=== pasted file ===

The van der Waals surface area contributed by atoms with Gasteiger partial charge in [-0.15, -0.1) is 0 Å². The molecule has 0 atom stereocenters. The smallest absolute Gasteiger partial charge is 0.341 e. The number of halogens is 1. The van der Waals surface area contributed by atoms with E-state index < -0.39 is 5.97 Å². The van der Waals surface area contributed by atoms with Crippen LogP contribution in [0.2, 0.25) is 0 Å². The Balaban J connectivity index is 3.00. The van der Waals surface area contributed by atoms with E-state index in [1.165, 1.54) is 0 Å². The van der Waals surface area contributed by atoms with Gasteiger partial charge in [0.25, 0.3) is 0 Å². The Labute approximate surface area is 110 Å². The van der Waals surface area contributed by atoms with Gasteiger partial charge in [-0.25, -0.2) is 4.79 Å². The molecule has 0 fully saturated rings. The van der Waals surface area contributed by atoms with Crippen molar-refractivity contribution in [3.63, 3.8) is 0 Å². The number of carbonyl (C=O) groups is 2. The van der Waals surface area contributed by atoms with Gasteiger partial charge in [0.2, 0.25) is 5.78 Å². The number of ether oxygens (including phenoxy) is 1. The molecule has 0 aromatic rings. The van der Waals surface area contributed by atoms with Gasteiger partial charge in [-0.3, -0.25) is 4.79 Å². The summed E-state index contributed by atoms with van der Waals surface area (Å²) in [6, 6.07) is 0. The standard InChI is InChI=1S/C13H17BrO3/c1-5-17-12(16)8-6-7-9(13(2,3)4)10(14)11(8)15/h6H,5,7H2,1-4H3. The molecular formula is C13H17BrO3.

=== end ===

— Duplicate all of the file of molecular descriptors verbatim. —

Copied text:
The van der Waals surface area contributed by atoms with Gasteiger partial charge in [-0.15, -0.1) is 0 Å². The molecule has 0 atom stereocenters. The smallest absolute Gasteiger partial charge is 0.341 e. The number of halogens is 1. The van der Waals surface area contributed by atoms with E-state index < -0.39 is 5.97 Å². The van der Waals surface area contributed by atoms with Crippen LogP contribution in [0.2, 0.25) is 0 Å². The Balaban J connectivity index is 3.00. The van der Waals surface area contributed by atoms with E-state index in [1.165, 1.54) is 0 Å². The van der Waals surface area contributed by atoms with Gasteiger partial charge in [0.25, 0.3) is 0 Å². The Labute approximate surface area is 110 Å². The van der Waals surface area contributed by atoms with Gasteiger partial charge in [-0.25, -0.2) is 4.79 Å². The molecule has 0 fully saturated rings. The van der Waals surface area contributed by atoms with Crippen molar-refractivity contribution in [3.63, 3.8) is 0 Å². The number of carbonyl (C=O) groups is 2. The van der Waals surface area contributed by atoms with Gasteiger partial charge in [0.2, 0.25) is 5.78 Å². The number of ether oxygens (including phenoxy) is 1. The molecule has 0 aromatic rings. The van der Waals surface area contributed by atoms with Gasteiger partial charge in [-0.3, -0.25) is 4.79 Å². The summed E-state index contributed by atoms with van der Waals surface area (Å²) in [6, 6.07) is 0. The standard InChI is InChI=1S/C13H17BrO3/c1-5-17-12(16)8-6-7-9(13(2,3)4)10(14)11(8)15/h6H,5,7H2,1-4H3. The molecular formula is C13H17BrO3.